Letters for November 30, 2006
Smut-peddling joke …
Re “Live nude girls” by R.V. Scheide (SN&R Feature Story, November 16):
This publication is known as a progressive alternative to other news sources. This last issue was introduced via a slutty woman sprawled on the cover, which sunk the publication to a smut-peddling joke.
Hopefully, the editors will return to informative articles on important socio-economic and political issues rather than inflated articles about strippers. The reading public endures the sex peddling offered in the classifieds, but it is reserved for the last pages. I can skip that part and still expect intelligent material, reviews and local announcements. However, by putting gratuitous, sexist images on the front of your last cover, I didn’t bother to pick it up at all this week.
… or smut-peddling review?
Re “Live nude girls” by R.V. Scheide (SN&R Feature Story, November 16):
After reading this issue, it’s apparent the mission of SN&R has clearly evolved away from providing an alternative to the mainstream news. Actual news stories, like Seth Sandronsky’s investigative article on the devaluation of education and corporatization of the university at CSUS (“Class struggle,” SN&R News, November 16) are given short-shrift and clearly hacked to a paltry page and a half. The story on lap-dancing nude girls is given seven pages. Add to this the gratuitous cover and the six pages of advertising in the back of the paper, and you clearly have a new set of priorities for SN&R. Perhaps it should renamed “Sacramento Smut Review.”
Labor—not lap dancing—is the issue
As a professor of women’s studies who frequently reads, writes and lectures about the pros and cons of women’s sex work, I couldn’t help but laugh at the unlikely juxtapositions in last week’s SN&R.
You relegated a very timely article about our labor struggle in the CSUS—in which I was quoted—to the backburner, while gratuitously featuring a pornographic cover photo and an article that is not close to reaching the kind of savvy open-minded porn journalism that’s out there. It was empty of original insight and it treated women’s changing labor conditions at the clubs as an afterthought. That’s the angle that really matters: the labor conditions.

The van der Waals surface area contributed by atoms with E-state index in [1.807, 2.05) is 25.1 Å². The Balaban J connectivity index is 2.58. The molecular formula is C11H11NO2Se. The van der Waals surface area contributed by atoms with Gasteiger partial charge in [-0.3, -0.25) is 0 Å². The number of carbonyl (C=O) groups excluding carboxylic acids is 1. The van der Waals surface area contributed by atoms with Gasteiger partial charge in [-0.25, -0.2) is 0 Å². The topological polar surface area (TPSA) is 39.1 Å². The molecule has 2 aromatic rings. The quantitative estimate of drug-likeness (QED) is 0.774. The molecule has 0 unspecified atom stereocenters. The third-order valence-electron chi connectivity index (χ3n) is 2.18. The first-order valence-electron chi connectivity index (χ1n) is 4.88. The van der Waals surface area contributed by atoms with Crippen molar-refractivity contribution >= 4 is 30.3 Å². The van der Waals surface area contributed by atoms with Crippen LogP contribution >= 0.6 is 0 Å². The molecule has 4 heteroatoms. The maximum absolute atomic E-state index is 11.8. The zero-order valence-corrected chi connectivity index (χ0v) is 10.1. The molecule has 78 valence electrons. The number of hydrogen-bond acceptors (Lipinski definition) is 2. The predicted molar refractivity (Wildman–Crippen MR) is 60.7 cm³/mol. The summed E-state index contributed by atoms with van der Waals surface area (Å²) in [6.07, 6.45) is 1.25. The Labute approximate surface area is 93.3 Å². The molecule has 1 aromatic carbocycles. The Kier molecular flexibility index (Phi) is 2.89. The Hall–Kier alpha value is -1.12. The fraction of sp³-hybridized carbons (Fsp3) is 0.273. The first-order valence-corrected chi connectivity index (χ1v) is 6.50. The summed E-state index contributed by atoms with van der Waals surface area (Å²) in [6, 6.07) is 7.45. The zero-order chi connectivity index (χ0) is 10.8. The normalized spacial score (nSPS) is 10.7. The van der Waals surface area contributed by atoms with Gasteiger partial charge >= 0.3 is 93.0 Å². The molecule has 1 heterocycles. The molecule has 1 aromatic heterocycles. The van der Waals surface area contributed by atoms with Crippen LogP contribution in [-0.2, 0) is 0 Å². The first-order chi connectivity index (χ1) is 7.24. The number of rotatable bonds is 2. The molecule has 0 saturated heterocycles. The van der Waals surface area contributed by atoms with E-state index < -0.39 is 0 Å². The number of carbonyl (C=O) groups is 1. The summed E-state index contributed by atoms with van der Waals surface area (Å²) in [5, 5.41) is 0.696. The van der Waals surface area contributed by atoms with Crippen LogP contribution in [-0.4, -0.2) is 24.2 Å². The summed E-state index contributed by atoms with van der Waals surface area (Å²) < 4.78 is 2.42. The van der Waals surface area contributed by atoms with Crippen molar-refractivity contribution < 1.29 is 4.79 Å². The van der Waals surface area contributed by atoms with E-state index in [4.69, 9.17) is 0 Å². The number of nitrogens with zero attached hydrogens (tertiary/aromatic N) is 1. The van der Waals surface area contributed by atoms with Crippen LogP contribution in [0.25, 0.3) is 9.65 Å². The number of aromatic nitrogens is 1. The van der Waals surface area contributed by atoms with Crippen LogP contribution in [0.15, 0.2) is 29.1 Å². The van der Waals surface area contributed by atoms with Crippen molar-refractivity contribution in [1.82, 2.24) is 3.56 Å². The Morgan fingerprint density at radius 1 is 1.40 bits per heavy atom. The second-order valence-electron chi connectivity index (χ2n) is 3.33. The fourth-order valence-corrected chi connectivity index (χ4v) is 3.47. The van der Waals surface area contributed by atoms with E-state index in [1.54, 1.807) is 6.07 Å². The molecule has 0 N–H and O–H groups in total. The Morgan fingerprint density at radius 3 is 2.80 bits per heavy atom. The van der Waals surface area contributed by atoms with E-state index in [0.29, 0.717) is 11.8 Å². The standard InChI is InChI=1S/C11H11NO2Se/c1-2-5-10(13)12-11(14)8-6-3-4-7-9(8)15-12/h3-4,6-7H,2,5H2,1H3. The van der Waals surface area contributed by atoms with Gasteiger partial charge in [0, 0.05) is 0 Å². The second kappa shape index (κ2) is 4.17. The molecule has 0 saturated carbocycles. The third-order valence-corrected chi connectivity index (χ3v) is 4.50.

If we don’t improve the situation at CSUS and in the CSU system more generally, I guess we can look forward to more examples of lowest-common-denominator editorial decisions in the future. Our students are your future readers, writers and editors.
Michelle Renee Matisons
TV times, they are a-changin’
Re “Return Mr. Rogers!” (SN&R Editorial, November 16):
As the father of two pre-school girls (and a KVIE employee), I too was saddened to hear that Mister Rogers’ Neighborhood had been pulled from the schedule. I grew up watching him and hoped that my daughters would find him as engaging, entertaining and comforting as I did when I was their age.
Alas, ’twas not to be. Sesame Street (also 30-plus years old) has held my older daughter’s interest just fine. But even when I would try to engage her while watching Mister Rogers—“Look, sweetie, it’s Purple Panda!”—she would inevitably lose interest midway through.
For better or worse, times have changed. The media landscape is not what it was when Fred Rogers’ revolutionary program first appeared on national television. Kids have many more options now. I don’t know if that’s a good thing or not, but if the kids aren’t tuning in to Mister Rogers, it simply doesn’t make sense to keep running his programs for nostalgia’s sake.
Our programs are made possible—as we say often enough—by “Viewers Like You.” And if Viewers Like You (or Your Kids) aren’t watching, we try to respond by providing programming that serves the same educational purposes while drawing more viewers. The new Curious George series, which I was initially skeptical about, is a good example. My kids love it, and I feel like they’re getting some good life lessons out of it.